Bypassing access controls via HTTP/2 request tunnelling
This lab is vulnerable to request smuggling because the front-end server downgrades HTTP/2 requests and fails to adequately sanitize incoming header names.
The front-end server doesn’t reuse the connection to the back-end, so isn’t vulnerable to classic request smuggling attacks. However, it is still vulnerable to request tunnelling.
Reproduction and proof of concept
GET /request to Burp Repeater. Expand the Inspector’s Request Attributes section and change the protocol to HTTP/2.
Using the Inspector, append an arbitrary header to the end of the request and try smuggling a Host header in its name as follows:
foo: bar\r\n Host: abc
Observe that the error response indicates that the server processes your injected host, confirming that the lab is vulnerable to CRLF injection via header names.
In the browser, notice that the lab’s search function reflects your search query in the response. Send the most recent
GET /?search=whateverrequest to Burp Repeater and upgrade it to an HTTP/2 request.
In Burp Repeater, right-click on the request and select Change request method. Send the request and notice that the search function still works when you send the search parameter in the body of a POST request.
Add an arbitrary header and use its name field to inject a large Content-Length header and an additional search parameter as follows:
foo: bar\r\n Content-Length: 500\r\n \r\n search=x
In the main body of the request (in the message editor panel) append arbitrary characters to the original search parameter until the request is longer than the smuggled
Send the request and observe that the response now reflects the headers that were appended to your request by the front-end server:
Notice that these appear to be headers used for client authentication.
Change the request method to HEAD and edit your malicious header so that it smuggles a request for the admin panel. Include the three client authentication headers, making sure to update their values as follows:
foo: bar\r\n \r\n GET /admin HTTP/1.1\r\n X-SSL-VERIFIED: 1\r\n X-SSL-CLIENT-CN: administrator\r\n X-FRONTEND-KEY: 8870149995405902\r\n \r\n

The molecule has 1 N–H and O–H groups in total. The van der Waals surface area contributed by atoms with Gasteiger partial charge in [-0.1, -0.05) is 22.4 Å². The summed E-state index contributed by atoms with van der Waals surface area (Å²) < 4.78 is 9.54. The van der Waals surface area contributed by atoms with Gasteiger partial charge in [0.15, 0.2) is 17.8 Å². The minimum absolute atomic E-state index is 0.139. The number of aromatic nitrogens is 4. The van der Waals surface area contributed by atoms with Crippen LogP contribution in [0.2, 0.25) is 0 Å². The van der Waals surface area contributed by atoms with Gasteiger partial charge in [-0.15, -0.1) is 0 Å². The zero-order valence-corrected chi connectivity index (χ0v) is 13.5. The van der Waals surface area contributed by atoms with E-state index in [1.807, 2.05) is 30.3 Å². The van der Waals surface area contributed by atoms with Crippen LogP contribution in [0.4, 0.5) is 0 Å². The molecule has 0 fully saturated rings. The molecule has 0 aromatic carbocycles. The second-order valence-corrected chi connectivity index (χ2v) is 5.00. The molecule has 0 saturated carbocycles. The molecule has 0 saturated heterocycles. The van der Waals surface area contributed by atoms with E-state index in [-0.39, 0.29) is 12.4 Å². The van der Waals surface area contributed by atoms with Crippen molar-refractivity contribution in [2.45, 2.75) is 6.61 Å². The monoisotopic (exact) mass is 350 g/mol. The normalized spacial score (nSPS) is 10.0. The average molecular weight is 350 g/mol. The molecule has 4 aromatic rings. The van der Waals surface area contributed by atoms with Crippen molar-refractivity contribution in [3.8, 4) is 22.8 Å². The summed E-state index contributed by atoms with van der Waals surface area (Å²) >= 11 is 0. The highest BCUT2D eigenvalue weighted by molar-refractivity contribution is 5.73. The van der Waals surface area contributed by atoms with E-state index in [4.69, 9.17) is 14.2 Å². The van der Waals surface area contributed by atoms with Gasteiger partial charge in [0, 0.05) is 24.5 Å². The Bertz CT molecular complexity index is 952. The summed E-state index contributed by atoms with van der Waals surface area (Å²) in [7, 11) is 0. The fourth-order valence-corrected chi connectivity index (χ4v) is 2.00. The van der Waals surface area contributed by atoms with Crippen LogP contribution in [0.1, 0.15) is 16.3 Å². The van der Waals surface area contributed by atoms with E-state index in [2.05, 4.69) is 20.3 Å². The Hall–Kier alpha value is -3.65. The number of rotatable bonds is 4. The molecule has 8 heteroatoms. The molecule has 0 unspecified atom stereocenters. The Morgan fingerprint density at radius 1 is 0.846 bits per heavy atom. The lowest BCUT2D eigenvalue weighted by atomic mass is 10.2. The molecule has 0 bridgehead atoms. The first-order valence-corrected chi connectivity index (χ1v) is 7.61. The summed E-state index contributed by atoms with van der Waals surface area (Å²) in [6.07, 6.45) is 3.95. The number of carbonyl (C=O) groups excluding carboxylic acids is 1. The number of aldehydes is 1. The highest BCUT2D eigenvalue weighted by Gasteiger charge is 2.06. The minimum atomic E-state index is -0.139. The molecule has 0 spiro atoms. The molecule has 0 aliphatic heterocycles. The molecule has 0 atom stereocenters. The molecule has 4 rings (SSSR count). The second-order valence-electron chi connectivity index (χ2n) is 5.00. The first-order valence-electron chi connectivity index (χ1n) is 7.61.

Send the request and observe that you receive an error response saying that not enough bytes were received. This is because the
Content-Lengthof the requested resource is longer than the tunnelled response you’re trying to read.
Change the :path pseudo-header so that it points to an endpoint that returns a shorter resource. In this case, you can use
Send the request again. You should see the start of the tunnelled HTTP/1.1 response nested in the body of your main response.
In the response, find the URL for deleting Carlos (
/admin/delete?username=carlos), then update the path in your tunnelled request accordingly and resend it. Although you will likely encounter an error response, Carlos is deleted and the lab is solved.
foo: bar\r\n \r\n GET /admin/delete?username=carlos HTTP/1.1\r\n X-SSL-VERIFIED: 1\r\n X-SSL-CLIENT-CN: administrator\r\n X-FRONTEND-KEY: 8870149995405902\r\n \r\n
An attacker will need to access the admin panel at
/admin as the administrator user and delete carlos.
Note: This lab supports HTTP/2 but doesn’t advertise this via ALPN. To send HTTP/2 requests using Burp Repeater, you need to enable the Allow HTTP/2 ALPN override option and manually change the protocol to HTTP/2 using the Inspector. Please note that this feature is only available from Burp Suite Professional / Community 2021.9.1.